Brandon Keim at WiredScience has a new article on swine flu genomics.
"This is what we call a reassortment between two currently circulating pig flu viruses," said Andrew Rambaut, a University of Edinburgh viral geneticist. "Why it's emerged in humans is anyone's guess. It hasn't been seen before in pigs as far as I know."
"The new neuraminidase gene that came in from Eurasian swine is one we've never before seen circulating in humans," said Rambaut. "That's one of the reasons it's spreading rapidly. Very few people will have any immunity to this particular combination, which is what gives the concern that this will be a pandemic rather than just a normal seasonal flu outbreak. It remains to be seen how much and to what extent there is existing immunity."
Story still evolving...Keim does mention that "a document released to scientists and obtained by Wired.com affirms their analysis." Could be out in the literature soon, possibly?
I was hoping to have a post up today with more thoughts on the whole pig issue, but no time to do anything but quick posts. Hopefully tomorrow...
MSN is still reporting the Avian,swine human genome link, http://www.msnbc.msn.com/id/30453688 accoriding to them some CDC expert was quoted; A brand new virus'
Dr. Anthony Fauci, director of the National Institute of Allergy and Infectious Diseases, testified before a Senate subcommittee Tuesday that this hybrid flu â with pig, bird and human genetic components â has "pandemic potential."
"This is a brand new virus that we've never seen before," he said. " But what we're focusing on is to contain the spread of this."
my question is is this new or is this the same as Ohio--trying to make sense of all the information is proving difficult.
by the way a local school in the centeral valley were I live has just been shut down.
Sandy's updated her post saying additional analyses aren't as suggestive of the Ohio strain being as closely related. I'm trying to sort it out too--as I mentioned in the other post, most (all?) currently circulating swine H1N1 strains are already a pig/human/avian mix, so I'm not sure if that's where that came from, or not. I wish the CDC or someone else would put up some of their analyses on how they came to that conclusion...
PZ's spelling, grammar are usually better than that.
This flu outbreak has prompted me to learn more about Influenza A, which is a fascinating organism regardless of how scared I should be of it. Learning about IA's genome of eight negative-sense RNA strands prompts the following question.
Do biologists know anything about how a new virion "musters" copies of the eight strands it needs to go forth and multiply? Is there a "collector" of some sort with slots that fit each of the strands? How does the virus guard against going out into the world with the wrong assortment of strands?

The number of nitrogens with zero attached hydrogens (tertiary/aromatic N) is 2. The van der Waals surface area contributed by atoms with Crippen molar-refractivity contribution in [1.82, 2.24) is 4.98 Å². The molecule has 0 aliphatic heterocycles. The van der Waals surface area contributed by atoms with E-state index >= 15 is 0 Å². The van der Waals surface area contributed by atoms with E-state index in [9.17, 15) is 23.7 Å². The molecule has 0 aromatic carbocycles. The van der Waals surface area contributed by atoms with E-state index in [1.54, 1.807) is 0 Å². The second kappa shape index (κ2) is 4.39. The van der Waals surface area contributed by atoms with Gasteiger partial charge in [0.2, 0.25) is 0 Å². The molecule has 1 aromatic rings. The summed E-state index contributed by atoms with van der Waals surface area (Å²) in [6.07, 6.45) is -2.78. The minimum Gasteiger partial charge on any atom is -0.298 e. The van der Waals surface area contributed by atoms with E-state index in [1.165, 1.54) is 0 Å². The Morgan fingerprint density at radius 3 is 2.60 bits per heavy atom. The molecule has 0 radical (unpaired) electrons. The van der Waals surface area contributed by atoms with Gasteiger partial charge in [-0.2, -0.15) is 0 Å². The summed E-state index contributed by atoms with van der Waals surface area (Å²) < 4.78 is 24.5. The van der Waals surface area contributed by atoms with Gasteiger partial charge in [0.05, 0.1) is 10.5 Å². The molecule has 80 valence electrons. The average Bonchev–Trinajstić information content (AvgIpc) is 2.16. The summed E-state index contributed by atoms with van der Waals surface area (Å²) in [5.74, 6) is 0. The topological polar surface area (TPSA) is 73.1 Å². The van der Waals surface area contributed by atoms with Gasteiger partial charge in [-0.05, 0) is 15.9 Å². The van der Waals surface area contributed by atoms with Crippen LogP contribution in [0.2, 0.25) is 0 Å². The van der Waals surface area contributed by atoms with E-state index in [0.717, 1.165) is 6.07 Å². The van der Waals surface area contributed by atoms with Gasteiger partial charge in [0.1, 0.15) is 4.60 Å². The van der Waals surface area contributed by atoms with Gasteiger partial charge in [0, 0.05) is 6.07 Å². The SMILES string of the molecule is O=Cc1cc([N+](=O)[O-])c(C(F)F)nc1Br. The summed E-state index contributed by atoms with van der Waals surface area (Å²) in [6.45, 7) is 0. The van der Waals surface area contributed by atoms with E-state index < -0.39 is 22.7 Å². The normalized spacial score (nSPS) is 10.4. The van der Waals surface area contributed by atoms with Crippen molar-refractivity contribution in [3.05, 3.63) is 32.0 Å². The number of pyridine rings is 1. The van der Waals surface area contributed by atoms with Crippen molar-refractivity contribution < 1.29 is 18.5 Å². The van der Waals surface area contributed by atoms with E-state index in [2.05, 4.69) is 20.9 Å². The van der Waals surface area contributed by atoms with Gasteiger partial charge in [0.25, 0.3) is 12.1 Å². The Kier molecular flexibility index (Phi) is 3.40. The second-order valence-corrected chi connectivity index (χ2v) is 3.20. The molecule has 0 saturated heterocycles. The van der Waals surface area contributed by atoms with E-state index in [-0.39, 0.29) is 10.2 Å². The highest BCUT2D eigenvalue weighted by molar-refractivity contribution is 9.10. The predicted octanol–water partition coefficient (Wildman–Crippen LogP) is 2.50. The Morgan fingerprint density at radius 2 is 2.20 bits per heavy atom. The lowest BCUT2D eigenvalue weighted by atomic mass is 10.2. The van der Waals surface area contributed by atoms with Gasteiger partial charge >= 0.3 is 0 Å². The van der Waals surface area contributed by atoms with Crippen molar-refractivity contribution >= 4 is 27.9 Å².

(Also: eleven genes packed into eight boxes ... three of the eight strands supporting multiple reading-frames ... it's pretty impressive!)
ACW, how multi-segment RNA viruses package a complete genome is an interesting question and one that virologists have been investigating for quite a while. If i remember my final-year undergrad lectures rightly, the number of infectious virus particles is higher than would be expected if the genome segments were packed by chance alone (which would still have been a possibility, the 'simplicity' of many viruses means that some produce a lot of duff virus particles that are incapable of infecting a new cell), so there's likely some packaging signals in the sequences. Been a while since i studied 'flu in any detail tho, and we didn't really do more than skim the surface on the subject.
I suspected this, avian and human elements probably from the American strain; Louisiana has 5 possible cases, the school was shut down
More here: http://www.iayork.com/MysteryRays/
While Sandy's questions are good, I'd personally wait for more sophisticated analyses than Sandy's initial efforts.
I think her earlier demos of "bioinformatics lite" for newbies are fine, and she has a useful starting point, but I think her current analysis has too may weak points as a serious analysis. (Nothing against you personally, Sandy!)
(The commentary in her thread seems to be bearing out my thoughts.)
Heres some more hypebole...
Neurospora crassa dose not have an activating compound and is either non-specific or their specificity has not been analyzed yet... but evolved as an adenovirus referred to as parvovirus that could be ascribed to Neu- by inference Adeno-associated virus of the host cell H1 to enable the virus to evade this designed mimetic defense... by an ontological tolerant time stamp identity can open that NS1 NCBI type Fasta edit window.